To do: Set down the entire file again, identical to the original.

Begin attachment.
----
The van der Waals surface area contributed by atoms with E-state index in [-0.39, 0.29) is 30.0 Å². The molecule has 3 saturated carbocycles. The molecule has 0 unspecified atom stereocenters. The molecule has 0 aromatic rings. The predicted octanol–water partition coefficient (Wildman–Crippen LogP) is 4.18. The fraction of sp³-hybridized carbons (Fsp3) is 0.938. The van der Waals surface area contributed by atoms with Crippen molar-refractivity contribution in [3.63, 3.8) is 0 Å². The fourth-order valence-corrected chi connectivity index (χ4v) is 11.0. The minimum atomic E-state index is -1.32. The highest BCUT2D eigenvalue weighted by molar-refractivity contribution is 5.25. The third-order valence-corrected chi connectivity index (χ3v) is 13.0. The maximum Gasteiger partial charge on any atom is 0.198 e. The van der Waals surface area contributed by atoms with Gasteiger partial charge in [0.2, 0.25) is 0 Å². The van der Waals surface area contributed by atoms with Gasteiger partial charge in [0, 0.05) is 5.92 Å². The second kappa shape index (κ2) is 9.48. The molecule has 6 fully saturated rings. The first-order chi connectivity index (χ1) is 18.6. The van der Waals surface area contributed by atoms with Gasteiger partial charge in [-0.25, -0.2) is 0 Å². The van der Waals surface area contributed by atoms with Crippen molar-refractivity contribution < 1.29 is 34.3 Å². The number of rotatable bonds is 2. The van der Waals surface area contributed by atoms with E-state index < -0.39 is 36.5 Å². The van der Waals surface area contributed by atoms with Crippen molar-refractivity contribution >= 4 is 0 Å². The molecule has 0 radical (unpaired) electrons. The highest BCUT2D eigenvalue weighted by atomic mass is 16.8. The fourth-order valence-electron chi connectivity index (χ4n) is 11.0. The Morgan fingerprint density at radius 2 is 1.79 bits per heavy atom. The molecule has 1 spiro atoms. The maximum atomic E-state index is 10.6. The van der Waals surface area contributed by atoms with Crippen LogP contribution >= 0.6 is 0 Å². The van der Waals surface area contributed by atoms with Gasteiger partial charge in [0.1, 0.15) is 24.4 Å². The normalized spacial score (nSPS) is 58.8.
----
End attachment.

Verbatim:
The van der Waals surface area contributed by atoms with E-state index in [-0.39, 0.29) is 30.0 Å². The molecule has 3 saturated carbocycles. The molecule has 0 unspecified atom stereocenters. The molecule has 0 aromatic rings. The predicted octanol–water partition coefficient (Wildman–Crippen LogP) is 4.18. The fraction of sp³-hybridized carbons (Fsp3) is 0.938. The van der Waals surface area contributed by atoms with Crippen molar-refractivity contribution in [3.63, 3.8) is 0 Å². The fourth-order valence-corrected chi connectivity index (χ4v) is 11.0. The minimum atomic E-state index is -1.32. The highest BCUT2D eigenvalue weighted by molar-refractivity contribution is 5.25. The third-order valence-corrected chi connectivity index (χ3v) is 13.0. The maximum Gasteiger partial charge on any atom is 0.198 e. The van der Waals surface area contributed by atoms with Gasteiger partial charge in [0.2, 0.25) is 0 Å². The van der Waals surface area contributed by atoms with Gasteiger partial charge in [0, 0.05) is 5.92 Å². The second kappa shape index (κ2) is 9.48. The molecule has 6 fully saturated rings. The first-order chi connectivity index (χ1) is 18.6. The van der Waals surface area contributed by atoms with Gasteiger partial charge in [-0.25, -0.2) is 0 Å². The van der Waals surface area contributed by atoms with Crippen molar-refractivity contribution < 1.29 is 34.3 Å². The number of rotatable bonds is 2. The van der Waals surface area contributed by atoms with E-state index < -0.39 is 36.5 Å². The van der Waals surface area contributed by atoms with Crippen molar-refractivity contribution >= 4 is 0 Å². The molecule has 0 radical (unpaired) electrons. The highest BCUT2D eigenvalue weighted by atomic mass is 16.8. The fourth-order valence-electron chi connectivity index (χ4n) is 11.0. The Morgan fingerprint density at radius 2 is 1.79 bits per heavy atom. The molecule has 1 spiro atoms. The maximum atomic E-state index is 10.6. The van der Waals surface area contributed by atoms with Crippen LogP contribution >= 0.6 is 0 Å². The van der Waals surface area contributed by atoms with Gasteiger partial charge in [0.1, 0.15) is 24.4 Å². The normalized spacial score (nSPS) is 58.8.